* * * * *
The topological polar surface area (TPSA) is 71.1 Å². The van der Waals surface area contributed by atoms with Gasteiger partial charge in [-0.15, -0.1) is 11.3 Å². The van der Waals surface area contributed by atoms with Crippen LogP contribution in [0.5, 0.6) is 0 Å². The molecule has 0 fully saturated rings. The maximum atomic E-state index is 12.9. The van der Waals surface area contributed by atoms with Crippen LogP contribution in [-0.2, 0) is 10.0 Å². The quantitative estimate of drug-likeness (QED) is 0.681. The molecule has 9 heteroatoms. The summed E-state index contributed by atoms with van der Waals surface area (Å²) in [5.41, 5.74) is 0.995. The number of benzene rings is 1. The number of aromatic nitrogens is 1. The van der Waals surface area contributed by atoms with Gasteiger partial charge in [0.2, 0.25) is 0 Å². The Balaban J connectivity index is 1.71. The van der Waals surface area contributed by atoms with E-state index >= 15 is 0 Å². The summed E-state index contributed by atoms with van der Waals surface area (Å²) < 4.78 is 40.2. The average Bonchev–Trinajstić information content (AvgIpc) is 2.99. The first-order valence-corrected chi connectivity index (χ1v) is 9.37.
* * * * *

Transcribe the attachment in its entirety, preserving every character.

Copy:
The topological polar surface area (TPSA) is 71.1 Å². The van der Waals surface area contributed by atoms with Gasteiger partial charge in [-0.15, -0.1) is 11.3 Å². The van der Waals surface area contributed by atoms with Crippen LogP contribution in [0.5, 0.6) is 0 Å². The molecule has 0 fully saturated rings. The maximum atomic E-state index is 12.9. The van der Waals surface area contributed by atoms with Crippen LogP contribution in [-0.2, 0) is 10.0 Å². The quantitative estimate of drug-likeness (QED) is 0.681. The molecule has 9 heteroatoms. The summed E-state index contributed by atoms with van der Waals surface area (Å²) in [5.41, 5.74) is 0.995. The number of benzene rings is 1. The number of aromatic nitrogens is 1. The van der Waals surface area contributed by atoms with Gasteiger partial charge in [0.2, 0.25) is 0 Å². The Balaban J connectivity index is 1.71. The van der Waals surface area contributed by atoms with E-state index >= 15 is 0 Å². The summed E-state index contributed by atoms with van der Waals surface area (Å²) < 4.78 is 40.2. The average Bonchev–Trinajstić information content (AvgIpc) is 2.99. The first-order valence-corrected chi connectivity index (χ1v) is 9.37.